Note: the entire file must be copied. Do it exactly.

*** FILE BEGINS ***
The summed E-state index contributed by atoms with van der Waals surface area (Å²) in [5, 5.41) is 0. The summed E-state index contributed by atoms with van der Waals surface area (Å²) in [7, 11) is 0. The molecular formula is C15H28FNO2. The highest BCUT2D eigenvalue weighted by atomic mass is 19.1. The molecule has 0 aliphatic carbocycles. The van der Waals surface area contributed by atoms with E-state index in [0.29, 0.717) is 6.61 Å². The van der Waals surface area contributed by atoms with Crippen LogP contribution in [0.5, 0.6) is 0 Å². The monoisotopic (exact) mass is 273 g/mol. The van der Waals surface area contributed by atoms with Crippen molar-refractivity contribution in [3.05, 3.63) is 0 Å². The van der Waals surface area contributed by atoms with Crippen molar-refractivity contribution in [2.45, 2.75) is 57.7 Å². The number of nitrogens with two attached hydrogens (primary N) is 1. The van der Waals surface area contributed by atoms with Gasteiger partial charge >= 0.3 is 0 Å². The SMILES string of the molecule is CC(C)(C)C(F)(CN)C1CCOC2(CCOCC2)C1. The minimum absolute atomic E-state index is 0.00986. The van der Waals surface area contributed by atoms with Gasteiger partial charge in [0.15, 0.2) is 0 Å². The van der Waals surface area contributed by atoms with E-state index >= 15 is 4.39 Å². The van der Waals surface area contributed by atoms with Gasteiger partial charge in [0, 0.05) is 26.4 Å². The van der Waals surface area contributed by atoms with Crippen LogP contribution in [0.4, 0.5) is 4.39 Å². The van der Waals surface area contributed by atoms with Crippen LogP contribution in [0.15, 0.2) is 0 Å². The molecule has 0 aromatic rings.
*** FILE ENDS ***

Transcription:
The summed E-state index contributed by atoms with van der Waals surface area (Å²) in [5, 5.41) is 0. The summed E-state index contributed by atoms with van der Waals surface area (Å²) in [7, 11) is 0. The molecular formula is C15H28FNO2. The highest BCUT2D eigenvalue weighted by atomic mass is 19.1. The molecule has 0 aliphatic carbocycles. The van der Waals surface area contributed by atoms with E-state index in [0.29, 0.717) is 6.61 Å². The van der Waals surface area contributed by atoms with Crippen LogP contribution in [0.5, 0.6) is 0 Å². The monoisotopic (exact) mass is 273 g/mol. The van der Waals surface area contributed by atoms with Crippen molar-refractivity contribution in [3.05, 3.63) is 0 Å². The van der Waals surface area contributed by atoms with Crippen molar-refractivity contribution in [2.45, 2.75) is 57.7 Å². The number of nitrogens with two attached hydrogens (primary N) is 1. The van der Waals surface area contributed by atoms with Gasteiger partial charge >= 0.3 is 0 Å². The SMILES string of the molecule is CC(C)(C)C(F)(CN)C1CCOC2(CCOCC2)C1. The minimum absolute atomic E-state index is 0.00986. The van der Waals surface area contributed by atoms with Gasteiger partial charge in [0.15, 0.2) is 0 Å². The van der Waals surface area contributed by atoms with E-state index >= 15 is 4.39 Å². The van der Waals surface area contributed by atoms with Gasteiger partial charge in [0, 0.05) is 26.4 Å². The van der Waals surface area contributed by atoms with Crippen LogP contribution in [0.4, 0.5) is 4.39 Å². The van der Waals surface area contributed by atoms with Crippen LogP contribution in [0.15, 0.2) is 0 Å². The molecule has 0 aromatic rings.